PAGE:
LAFF 2008: Hell to the Yeah

LAFF 2008: Hell to the Yeah

I guess LAFF doesn’t want me to talk about how the premieres go, since my tickets for them have ended up being in overflow houses far away from the actual red carpet and celebrities, so if you want to know what Guillermo del Toro may or may not have said to introduce HELLBOY II, I can’t help you. I did hear that LOOT won the documentary award.

I had a higher-profile friend who was going to give me his extra ticket to the big main theater, but then the big main theater turned out not to be the one advertised in the program. The Crest, which was to have done those honors, became overflow house #1. I was assigned to overflow house #2, the Regent, which really isn’t where you want to see a movie like HELLBOY II. Especially since the movie kept drifting in and out of focus, which was annoying as hell.

Could I have complained about it? It would have been hard in a packed house with me in the middle of the row. Yet audiences are sheep, and I’ve seen this happen before, where no-one on the aisle will go complain, and those of us who would are trapped.

Despite this crappery, HELLBOY II won me over with one very specific scene that I’ll talk about in a little bit. But mainly what you need to know is that this sequel follows pretty much the same beats as the first movie: flashback/origin, Hellboy and Abe checking out a museum and fighting monsters therein, monster battle under the streets of New York, fight with a big monster that springs from a tiny egg, villain who infiltrates the good-guy headquarters and does damage, and finally a journey to a far off place where villain is planning to resurrect ultimate evil.

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Do you need to brush up on the original? If you don’t remember what “Anung Un Rama” means and signifies, then yes.

The opening sequence of the movie is needless yet gleefully absurd: in a blatant attempt to shoohorn John Hurt’s deceased Professor Broom back into the story, we see him and Hellboy in 1955, with Hellboy a typical 11 year-old save for his big horns and hand. This is maybe a little contradictory – the first movie implied that, despite being in his sixties, Hellboy still acted adolescent because demon years are different, yet here he seems like he was a fully developed 11 year-old at, well, eleven. At any rate, Broom reads Hellboy a bedtime story, which we see enacted by CGI wooden dolls, that establishes what the plot of the movie will be – an indestructible army commissioned by elves and mythical creatures once laid waste to humanity, but was then buried (in Northern Ireland near Belfast, ironically enough) after a peace treaty was signed. The only way to revive said army is by the reconstruction of a golden crown, whose parts are divided between humans and elves.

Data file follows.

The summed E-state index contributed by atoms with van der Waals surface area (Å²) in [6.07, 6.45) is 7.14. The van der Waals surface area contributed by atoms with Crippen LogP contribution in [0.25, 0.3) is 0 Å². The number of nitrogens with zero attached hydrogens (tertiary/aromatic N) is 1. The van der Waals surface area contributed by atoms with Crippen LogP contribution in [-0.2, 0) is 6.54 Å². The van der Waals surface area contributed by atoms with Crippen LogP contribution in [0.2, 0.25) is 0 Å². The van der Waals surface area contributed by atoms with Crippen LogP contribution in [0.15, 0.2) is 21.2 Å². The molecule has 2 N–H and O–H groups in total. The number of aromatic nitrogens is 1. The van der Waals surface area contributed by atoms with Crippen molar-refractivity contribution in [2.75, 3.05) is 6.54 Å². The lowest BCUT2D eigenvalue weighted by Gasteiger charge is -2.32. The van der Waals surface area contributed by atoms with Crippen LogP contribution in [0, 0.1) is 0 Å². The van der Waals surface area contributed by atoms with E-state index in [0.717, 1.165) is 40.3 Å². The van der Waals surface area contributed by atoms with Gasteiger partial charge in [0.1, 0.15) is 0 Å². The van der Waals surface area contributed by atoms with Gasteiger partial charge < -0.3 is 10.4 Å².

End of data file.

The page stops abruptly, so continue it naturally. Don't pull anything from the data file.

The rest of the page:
Enter the present day, and one very pissed-off elf named Prince Nuada (pronounced Nu-WAD-da), who’s like an evil Legolas after a 6-day meth binge, and so fast that he can slice a raindrop in half with his sword. He’s played by Luke Goss, who was also the main Reaver in BLADE II (alongside Ron Perlman), and a surprising choice for badassitude considering his past…

One of his hit singles back in the day, “Drop the Boy,” featured the line “No more fights or plastic models.” So here he is fighting non-stop, and plastic models of his character are in toy stores everywhere. And speaking of which, if you doubt that we can still be an absurdly hypersensitive culture, Toys R Us wouldn’t allow the action figures for this movie on shelves if the word “Hell” appeared on the package, so the toys are simply labeled “HBII,” with the lead character being called “Red” for the purposes of marketing to kids.

Nuada isn’t content with the fact that supernatural beings are consigned to secret dark corners of the human world, and is determined to reactivate the Golden Army, with the aid of a big hippo-faced ogre named Mr. Wink, who has a projectile launching ball-and-chain fist straight out of an ’80s toy line.

Meanwhile, Hellboy (Perlman) is dealing with relationship growing pains, which are tougher than the usual since his main squeeze Liz (Selma Blair) bursts into flames whenever the PMS kicks in. Hellboy is flame-proof, but his 8-track collection isn’t. “I would give my life for her, but she also wants me to do the dishes!” he exclaims in disgust. Dude, doesn’t the government provide dishwashers?